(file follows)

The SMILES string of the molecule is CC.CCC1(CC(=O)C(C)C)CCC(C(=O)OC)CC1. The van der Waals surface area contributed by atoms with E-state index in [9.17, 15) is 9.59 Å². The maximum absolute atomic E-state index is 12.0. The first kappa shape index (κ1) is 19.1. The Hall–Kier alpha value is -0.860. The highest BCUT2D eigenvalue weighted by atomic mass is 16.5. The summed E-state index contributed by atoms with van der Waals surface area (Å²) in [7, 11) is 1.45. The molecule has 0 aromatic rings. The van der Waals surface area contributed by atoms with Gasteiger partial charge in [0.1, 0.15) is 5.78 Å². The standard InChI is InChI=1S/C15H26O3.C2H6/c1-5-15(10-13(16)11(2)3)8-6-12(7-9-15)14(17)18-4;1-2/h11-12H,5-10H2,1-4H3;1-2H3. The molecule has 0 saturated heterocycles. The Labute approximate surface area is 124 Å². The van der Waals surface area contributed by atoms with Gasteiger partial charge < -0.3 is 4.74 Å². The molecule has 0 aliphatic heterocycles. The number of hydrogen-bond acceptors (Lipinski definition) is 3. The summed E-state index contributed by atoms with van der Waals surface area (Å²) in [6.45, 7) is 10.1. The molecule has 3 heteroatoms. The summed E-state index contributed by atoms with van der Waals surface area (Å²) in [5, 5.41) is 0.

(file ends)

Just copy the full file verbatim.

The SMILES string of the molecule is CC.CCC1(CC(=O)C(C)C)CCC(C(=O)OC)CC1. The van der Waals surface area contributed by atoms with E-state index in [9.17, 15) is 9.59 Å². The maximum absolute atomic E-state index is 12.0. The first kappa shape index (κ1) is 19.1. The Hall–Kier alpha value is -0.860. The highest BCUT2D eigenvalue weighted by atomic mass is 16.5. The summed E-state index contributed by atoms with van der Waals surface area (Å²) in [7, 11) is 1.45. The molecule has 0 aromatic rings. The van der Waals surface area contributed by atoms with Gasteiger partial charge in [0.1, 0.15) is 5.78 Å². The standard InChI is InChI=1S/C15H26O3.C2H6/c1-5-15(10-13(16)11(2)3)8-6-12(7-9-15)14(17)18-4;1-2/h11-12H,5-10H2,1-4H3;1-2H3. The molecule has 0 saturated heterocycles. The Labute approximate surface area is 124 Å². The van der Waals surface area contributed by atoms with Gasteiger partial charge < -0.3 is 4.74 Å². The molecule has 0 aliphatic heterocycles. The number of hydrogen-bond acceptors (Lipinski definition) is 3. The summed E-state index contributed by atoms with van der Waals surface area (Å²) in [6.45, 7) is 10.1. The molecule has 3 heteroatoms. The summed E-state index contributed by atoms with van der Waals surface area (Å²) in [5, 5.41) is 0.